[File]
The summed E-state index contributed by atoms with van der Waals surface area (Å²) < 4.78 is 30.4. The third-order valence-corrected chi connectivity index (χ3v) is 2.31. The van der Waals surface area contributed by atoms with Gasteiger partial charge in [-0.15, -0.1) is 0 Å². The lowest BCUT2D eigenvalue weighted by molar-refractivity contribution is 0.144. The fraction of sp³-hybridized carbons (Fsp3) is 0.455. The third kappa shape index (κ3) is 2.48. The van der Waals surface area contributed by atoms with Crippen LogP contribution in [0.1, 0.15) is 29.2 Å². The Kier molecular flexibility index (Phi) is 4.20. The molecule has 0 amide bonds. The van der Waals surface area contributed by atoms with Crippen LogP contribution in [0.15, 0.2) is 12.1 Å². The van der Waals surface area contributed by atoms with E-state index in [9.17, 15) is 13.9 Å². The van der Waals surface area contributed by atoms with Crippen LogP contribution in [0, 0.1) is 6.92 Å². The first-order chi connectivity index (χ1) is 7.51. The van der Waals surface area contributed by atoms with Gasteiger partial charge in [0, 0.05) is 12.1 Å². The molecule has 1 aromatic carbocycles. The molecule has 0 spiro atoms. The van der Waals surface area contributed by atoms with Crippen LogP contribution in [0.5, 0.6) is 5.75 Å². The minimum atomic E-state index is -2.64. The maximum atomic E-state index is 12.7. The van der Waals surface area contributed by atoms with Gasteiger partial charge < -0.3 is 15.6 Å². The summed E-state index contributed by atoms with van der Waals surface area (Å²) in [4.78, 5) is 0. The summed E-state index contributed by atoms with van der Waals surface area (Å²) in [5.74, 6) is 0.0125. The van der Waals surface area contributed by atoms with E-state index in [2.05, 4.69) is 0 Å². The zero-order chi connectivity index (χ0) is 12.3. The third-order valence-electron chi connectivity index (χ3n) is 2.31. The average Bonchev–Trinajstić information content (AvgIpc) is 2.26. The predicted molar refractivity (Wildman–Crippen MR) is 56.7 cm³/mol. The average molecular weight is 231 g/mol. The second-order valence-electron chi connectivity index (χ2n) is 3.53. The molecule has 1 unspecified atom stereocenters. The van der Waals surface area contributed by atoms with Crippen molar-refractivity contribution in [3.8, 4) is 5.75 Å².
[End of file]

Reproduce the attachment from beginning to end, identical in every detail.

The summed E-state index contributed by atoms with van der Waals surface area (Å²) < 4.78 is 30.4. The third-order valence-corrected chi connectivity index (χ3v) is 2.31. The van der Waals surface area contributed by atoms with Gasteiger partial charge in [-0.15, -0.1) is 0 Å². The lowest BCUT2D eigenvalue weighted by molar-refractivity contribution is 0.144. The fraction of sp³-hybridized carbons (Fsp3) is 0.455. The third kappa shape index (κ3) is 2.48. The van der Waals surface area contributed by atoms with Crippen LogP contribution in [0.1, 0.15) is 29.2 Å². The Kier molecular flexibility index (Phi) is 4.20. The molecule has 0 amide bonds. The van der Waals surface area contributed by atoms with Crippen LogP contribution in [0.15, 0.2) is 12.1 Å². The van der Waals surface area contributed by atoms with E-state index in [9.17, 15) is 13.9 Å². The van der Waals surface area contributed by atoms with Crippen LogP contribution in [0, 0.1) is 6.92 Å². The first-order chi connectivity index (χ1) is 7.51. The van der Waals surface area contributed by atoms with Gasteiger partial charge in [0, 0.05) is 12.1 Å². The molecule has 1 aromatic carbocycles. The molecule has 0 spiro atoms. The van der Waals surface area contributed by atoms with Crippen LogP contribution in [0.5, 0.6) is 5.75 Å². The minimum atomic E-state index is -2.64. The maximum atomic E-state index is 12.7. The van der Waals surface area contributed by atoms with Gasteiger partial charge < -0.3 is 15.6 Å². The summed E-state index contributed by atoms with van der Waals surface area (Å²) in [4.78, 5) is 0. The summed E-state index contributed by atoms with van der Waals surface area (Å²) in [5.74, 6) is 0.0125. The van der Waals surface area contributed by atoms with E-state index in [2.05, 4.69) is 0 Å². The zero-order chi connectivity index (χ0) is 12.3. The third-order valence-electron chi connectivity index (χ3n) is 2.31. The average Bonchev–Trinajstić information content (AvgIpc) is 2.26. The predicted molar refractivity (Wildman–Crippen MR) is 56.7 cm³/mol. The average molecular weight is 231 g/mol. The second-order valence-electron chi connectivity index (χ2n) is 3.53. The molecule has 1 unspecified atom stereocenters. The van der Waals surface area contributed by atoms with Crippen molar-refractivity contribution in [3.8, 4) is 5.75 Å².